#MeatballSub #Recipe


So, I’ve been hungry for meatball subs.  They’re so simple to make, but we just never seem to do it at home.  I shared the photo on social media, because I’m weird like that and it annoys people, and some people seemed to dig it.  wanted to share how easy it was with a minimal amount of effort.

So, the wife got a pound of ground meat from Aldi the other day, and I picked up the rest of the stuff that we didn’t already have at Giant Eagle on my way home from work.  I probably could have gotten all of this from Aldi.

So this is what I used…

  • 1 lb. of ground beef
  • a handful or two of finely shredded fancy 6 cheese “Italian” stuff – I started with a 2 cup bag.  We always have this or something similar around.
  • Whatever “shake cheese” you put on spaghetti. I have Parmigiano-Reggiano because they think it needs to sound fancy.
  • A handful of crackers.  We had “club” crackers from Aldi
  • Italian Dressing (we seem to really dig Kraft Roasted Red Pepper Italian)
  • A jar of cheap-ass pizza sauce  (I probably should have used some better marinara sauce)
  • Spices (Season All, cracked black pepper, onion powder, garlic powder, salt, Italian seasoning, paprika …whatever floats your boat.)
  • Brown sugar
  • Sub buns (I like the Cellone’s or bakery ones, but I was being cheap this shopping trip and got some weird mass-produced ones.)
  • EVOO
  • Butter

And this is what I did…

Meatball Subs

MEAT.

Turn the oven on first so you don’t have to worry about it later.  Put it on 375° because that’s always what they seem to say to put it on.  I don’t know why.  I don’t even know who they are.

I made some meatballs with the meat, some hand-crushed crackers, a dash of the pizza sauce, a dash of Italian dressing, a dash of whatever spices I grabbed off the rack (probably pepper, season all, onion powder, garlic powder, and paprika), a bit of the Parmesan shake cheese and the mysterious “six cheese Italian” stuff.

I put some spices on the outside because why not, and tossed them into a frying pan with EVOO and a small pat of butter on the bottom.  I pre-heated it to high, then turned it to 6 before I tossed in the balls.  6 is at about 6:00 on my stupid electric stove top.

I melted a bit of butter in the microwave.  I quickly cut open the buns, put them on a baking sheet, spread on some melted butter with a brush and added… garlic powder, onion powder, a dash of shake cheese, and “Italian seasoning” to the buns.  No Italian seasoning for my wife, and no garlic powder for my 2½ year old.  I popped them in the 375° oven on the middle rack for a bit.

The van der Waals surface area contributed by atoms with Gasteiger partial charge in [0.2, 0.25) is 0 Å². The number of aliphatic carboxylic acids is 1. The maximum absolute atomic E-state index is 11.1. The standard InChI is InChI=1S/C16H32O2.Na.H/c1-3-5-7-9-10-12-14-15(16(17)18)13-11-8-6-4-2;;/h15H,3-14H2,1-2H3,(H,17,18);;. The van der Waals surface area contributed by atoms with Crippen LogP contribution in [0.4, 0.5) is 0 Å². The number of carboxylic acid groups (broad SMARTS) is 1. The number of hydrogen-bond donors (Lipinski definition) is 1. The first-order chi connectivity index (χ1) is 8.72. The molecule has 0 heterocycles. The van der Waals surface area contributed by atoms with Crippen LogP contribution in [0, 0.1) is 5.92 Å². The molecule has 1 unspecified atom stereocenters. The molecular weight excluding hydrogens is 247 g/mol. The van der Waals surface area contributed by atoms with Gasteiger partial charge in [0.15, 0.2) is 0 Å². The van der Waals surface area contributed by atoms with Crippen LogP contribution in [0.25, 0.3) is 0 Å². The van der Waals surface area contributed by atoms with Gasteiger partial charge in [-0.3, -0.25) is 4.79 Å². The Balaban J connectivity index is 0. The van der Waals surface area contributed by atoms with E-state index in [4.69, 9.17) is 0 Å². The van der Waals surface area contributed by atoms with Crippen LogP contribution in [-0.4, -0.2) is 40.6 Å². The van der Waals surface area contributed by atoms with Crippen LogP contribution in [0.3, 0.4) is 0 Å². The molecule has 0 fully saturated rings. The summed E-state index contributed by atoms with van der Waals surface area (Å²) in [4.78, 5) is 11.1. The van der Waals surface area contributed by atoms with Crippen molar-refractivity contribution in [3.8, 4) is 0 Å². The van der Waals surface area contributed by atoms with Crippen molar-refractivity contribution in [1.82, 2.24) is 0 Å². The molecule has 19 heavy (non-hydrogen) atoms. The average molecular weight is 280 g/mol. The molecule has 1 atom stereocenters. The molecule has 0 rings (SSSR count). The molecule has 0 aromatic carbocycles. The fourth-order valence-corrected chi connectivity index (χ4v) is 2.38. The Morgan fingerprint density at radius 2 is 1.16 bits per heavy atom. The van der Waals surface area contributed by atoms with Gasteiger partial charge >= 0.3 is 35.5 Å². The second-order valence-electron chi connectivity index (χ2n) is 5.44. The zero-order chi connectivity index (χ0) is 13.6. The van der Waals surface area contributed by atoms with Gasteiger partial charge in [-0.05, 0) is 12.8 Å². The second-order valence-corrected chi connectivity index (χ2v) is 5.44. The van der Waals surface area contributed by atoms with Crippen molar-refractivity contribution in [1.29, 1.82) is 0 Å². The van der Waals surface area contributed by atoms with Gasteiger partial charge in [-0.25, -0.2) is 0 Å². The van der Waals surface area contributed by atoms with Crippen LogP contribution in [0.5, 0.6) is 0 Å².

I used tongs to turn the meatballs over & popped a lid on the pan.

I dumped the remaining pizza sauce into a soup cup (it was a little jar), and added a sprinkle of brown sugar.  I nuked it for 45 seconds or so.  Why?  I like sweet sauce, and grandma always said “it cuts the acid.”

I turned the meatballs on to an undone side, and got the sub rolls out of the oven.  I knew they were done because… I didn’t even look at them.  I just took them out.  They looked fine.  Plus, we’re not totally finished.  I added some pizza sauce and some of the finely shredded awkwardly named cheese to the buns.

I made sure the meatballs weren’t going to kill us with the food thermometer.  They weren’t.  I put those on the buns and added more sauce, shredded cheese, and shake cheese.

I set some meatballs aside for my 10 month old.  The sandwich was a little much for him, but he will eat just about anything you put in front of him.  Seriously.  even if it’s not edible.

I put the now built subs into the oven and cranked the knob to 400° because I am impatient and my 2½ year old kept asking if lunch was ready.  I turned the light on in the oven and watched the cheese melt.  Not only was that fun, I could also make sure I wasn’t going to burn the bejesus out of things.  I didn’t.  I took it out in time.

Well, some of the cheese that fell on to the baking sheet burned, because I made a mess.  Oh well.

These were pretty good, although next time I will use different/better sauce.  That squeeze stuff isn’t bad.  Maybe I can make a simple marinara.  Also, homemade-ish deli rolls or Cellone’s are worth it… and I would cut a little triangle out of the top like Subway used to, before we were over-saturated with them and they started to serve terrible cream-of-deathfish.

At any rate.  This is easy to do.  You could buy your own meatballs or bake your own bread or use cheese slices to make this as easy or as difficult as you like.  I cut my 2½ year old’s into 3 sections so she had sliders.  I cut my wife’s in 2.  I ate the whole thing in one big sandwich like a hungry hungry pig.  I refuse to apologize.

Share photos of yours or links to your own blogged recipe in the comments!

 

More than 6 ways to cook a hot dog.